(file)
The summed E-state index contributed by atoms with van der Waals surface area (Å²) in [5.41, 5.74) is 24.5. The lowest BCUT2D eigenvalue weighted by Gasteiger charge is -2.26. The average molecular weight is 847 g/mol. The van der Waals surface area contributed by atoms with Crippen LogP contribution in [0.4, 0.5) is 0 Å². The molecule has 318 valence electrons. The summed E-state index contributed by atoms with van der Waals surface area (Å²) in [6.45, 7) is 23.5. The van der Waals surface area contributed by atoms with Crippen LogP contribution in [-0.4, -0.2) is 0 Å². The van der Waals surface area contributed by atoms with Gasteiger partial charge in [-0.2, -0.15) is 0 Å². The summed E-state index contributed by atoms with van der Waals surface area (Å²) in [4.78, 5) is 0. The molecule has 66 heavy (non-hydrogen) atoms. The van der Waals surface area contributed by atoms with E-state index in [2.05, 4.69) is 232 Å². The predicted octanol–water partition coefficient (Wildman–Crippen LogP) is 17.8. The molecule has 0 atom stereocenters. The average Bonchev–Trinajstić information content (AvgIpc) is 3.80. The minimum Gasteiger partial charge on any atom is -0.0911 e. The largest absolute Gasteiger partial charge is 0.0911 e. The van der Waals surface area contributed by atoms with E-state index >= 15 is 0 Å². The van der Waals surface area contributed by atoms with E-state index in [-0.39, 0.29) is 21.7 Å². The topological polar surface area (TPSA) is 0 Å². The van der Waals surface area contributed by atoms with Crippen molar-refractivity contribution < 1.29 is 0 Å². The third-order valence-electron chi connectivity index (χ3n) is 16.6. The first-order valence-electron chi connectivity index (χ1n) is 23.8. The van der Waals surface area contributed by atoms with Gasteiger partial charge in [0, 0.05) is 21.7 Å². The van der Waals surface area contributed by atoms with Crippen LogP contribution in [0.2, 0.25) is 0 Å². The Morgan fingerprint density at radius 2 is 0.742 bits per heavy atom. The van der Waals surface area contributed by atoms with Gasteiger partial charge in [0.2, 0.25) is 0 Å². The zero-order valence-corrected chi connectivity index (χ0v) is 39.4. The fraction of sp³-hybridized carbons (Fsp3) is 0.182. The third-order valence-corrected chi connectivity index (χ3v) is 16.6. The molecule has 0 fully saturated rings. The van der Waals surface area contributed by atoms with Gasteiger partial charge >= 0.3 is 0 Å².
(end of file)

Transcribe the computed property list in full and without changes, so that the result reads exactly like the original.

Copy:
The summed E-state index contributed by atoms with van der Waals surface area (Å²) in [5.41, 5.74) is 24.5. The lowest BCUT2D eigenvalue weighted by Gasteiger charge is -2.26. The average molecular weight is 847 g/mol. The van der Waals surface area contributed by atoms with Crippen LogP contribution in [0.4, 0.5) is 0 Å². The molecule has 318 valence electrons. The summed E-state index contributed by atoms with van der Waals surface area (Å²) in [6.45, 7) is 23.5. The van der Waals surface area contributed by atoms with Crippen LogP contribution in [-0.4, -0.2) is 0 Å². The van der Waals surface area contributed by atoms with Gasteiger partial charge in [-0.2, -0.15) is 0 Å². The summed E-state index contributed by atoms with van der Waals surface area (Å²) in [4.78, 5) is 0. The molecule has 66 heavy (non-hydrogen) atoms. The van der Waals surface area contributed by atoms with E-state index in [2.05, 4.69) is 232 Å². The predicted octanol–water partition coefficient (Wildman–Crippen LogP) is 17.8. The molecule has 0 atom stereocenters. The average Bonchev–Trinajstić information content (AvgIpc) is 3.80. The minimum Gasteiger partial charge on any atom is -0.0911 e. The largest absolute Gasteiger partial charge is 0.0911 e. The van der Waals surface area contributed by atoms with E-state index >= 15 is 0 Å². The van der Waals surface area contributed by atoms with E-state index in [-0.39, 0.29) is 21.7 Å². The topological polar surface area (TPSA) is 0 Å². The van der Waals surface area contributed by atoms with Crippen molar-refractivity contribution < 1.29 is 0 Å². The third-order valence-electron chi connectivity index (χ3n) is 16.6. The first-order valence-electron chi connectivity index (χ1n) is 23.8. The van der Waals surface area contributed by atoms with Gasteiger partial charge in [0, 0.05) is 21.7 Å². The van der Waals surface area contributed by atoms with Crippen LogP contribution in [0.2, 0.25) is 0 Å². The Morgan fingerprint density at radius 2 is 0.742 bits per heavy atom. The van der Waals surface area contributed by atoms with Gasteiger partial charge in [0.2, 0.25) is 0 Å². The zero-order valence-corrected chi connectivity index (χ0v) is 39.4. The fraction of sp³-hybridized carbons (Fsp3) is 0.182. The third-order valence-corrected chi connectivity index (χ3v) is 16.6. The molecule has 0 fully saturated rings. The van der Waals surface area contributed by atoms with Gasteiger partial charge >= 0.3 is 0 Å².